Since her days doing experimental works with the late filmmaker Derek Jarman, Swinton has been that rare performer who feels equally comfortable playing the strangest collection of creatures ever assembled on film, as well as tackling more mainstream roles for well-regarded artists of the cinema. She's worked with the likes of Jarmusch and Anderson several times in the past, as has also been courted by directors such as David Fincher (THE CURIOUS CASE OF BENJAMIN BUTTON), Terry Gilliam (the upcoming THE ZERO THEOREM), Danny Boyle (THE BEACH), Cameron Crowe (VANILLA SKY), Spike Jonze (ADAPTATION.), the Coen Brothers (BURN AFTER READING), and Joon-ho Bong (the upcoming SNOWPIERCER). But also take a careful look at what she's putting into seemingly ordinary characters like those in THE DEEP END, MICHAEL CLAYTON, and WE NEED TO TALK ABOUT KEVIN.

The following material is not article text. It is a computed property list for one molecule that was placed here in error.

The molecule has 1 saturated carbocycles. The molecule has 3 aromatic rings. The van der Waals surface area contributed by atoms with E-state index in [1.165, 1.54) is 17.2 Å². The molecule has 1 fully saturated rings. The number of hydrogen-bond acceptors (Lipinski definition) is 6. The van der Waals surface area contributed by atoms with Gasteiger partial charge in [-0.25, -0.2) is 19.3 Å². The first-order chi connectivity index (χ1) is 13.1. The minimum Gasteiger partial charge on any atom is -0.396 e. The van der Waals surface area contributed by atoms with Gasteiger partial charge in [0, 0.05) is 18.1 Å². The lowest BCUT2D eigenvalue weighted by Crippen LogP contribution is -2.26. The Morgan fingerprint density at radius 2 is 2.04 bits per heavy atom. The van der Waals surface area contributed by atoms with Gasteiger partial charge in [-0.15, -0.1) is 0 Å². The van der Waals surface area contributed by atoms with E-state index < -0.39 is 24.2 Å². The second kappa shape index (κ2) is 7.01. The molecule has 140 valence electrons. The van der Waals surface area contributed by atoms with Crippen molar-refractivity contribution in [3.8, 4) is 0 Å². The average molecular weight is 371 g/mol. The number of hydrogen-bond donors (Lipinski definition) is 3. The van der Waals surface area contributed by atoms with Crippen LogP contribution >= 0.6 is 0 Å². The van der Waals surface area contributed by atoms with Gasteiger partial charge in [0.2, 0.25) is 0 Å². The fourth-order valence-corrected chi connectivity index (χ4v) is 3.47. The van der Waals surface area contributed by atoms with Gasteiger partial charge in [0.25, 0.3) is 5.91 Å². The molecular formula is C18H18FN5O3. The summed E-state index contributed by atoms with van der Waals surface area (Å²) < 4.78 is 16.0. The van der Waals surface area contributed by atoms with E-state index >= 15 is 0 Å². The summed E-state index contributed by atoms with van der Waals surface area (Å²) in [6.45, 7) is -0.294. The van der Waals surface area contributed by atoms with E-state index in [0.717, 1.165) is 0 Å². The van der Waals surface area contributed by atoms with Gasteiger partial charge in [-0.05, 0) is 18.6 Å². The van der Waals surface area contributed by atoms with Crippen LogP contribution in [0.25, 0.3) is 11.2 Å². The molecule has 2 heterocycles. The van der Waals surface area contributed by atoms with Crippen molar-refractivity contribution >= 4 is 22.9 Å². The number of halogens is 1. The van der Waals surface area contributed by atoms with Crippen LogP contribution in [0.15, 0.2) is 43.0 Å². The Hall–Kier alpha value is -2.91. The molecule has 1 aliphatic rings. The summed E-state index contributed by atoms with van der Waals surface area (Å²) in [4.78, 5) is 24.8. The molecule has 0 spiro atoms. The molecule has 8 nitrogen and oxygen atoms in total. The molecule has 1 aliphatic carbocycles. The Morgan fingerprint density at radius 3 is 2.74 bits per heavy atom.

Of course most Americans got their first look at her in the ground-breaking, gender-bending work in ORLANDO and know her best at the White Queen in the CHRONICLES OF NARNIA films. As if her normal roster of work isn't challenging enough, she's next slated to be seen in the Judd Apatow-directed, Amy Schumer-written TRAINWRECK, scheduled for release in the summer of 2015 (because that summer is packed enough).
I know that even admirers of Swinton's work believe her to be a bit odd because of the roles she takes on, but the truth is she's about as articulate, intelligent and funny as anyone I've ever interviewed. She's genuinely curious about anyone that is fortunate enough to step into her field of vision, and is as eager to ask questions as she is to answer them. She's exceedingly aware of her abilities, the great fortune concerning the people she gets to collaborate with, and it's clear she has thought very deeply about each role that she's played. With that said, please enjoy my talk with the great and talented Tilda Swinton…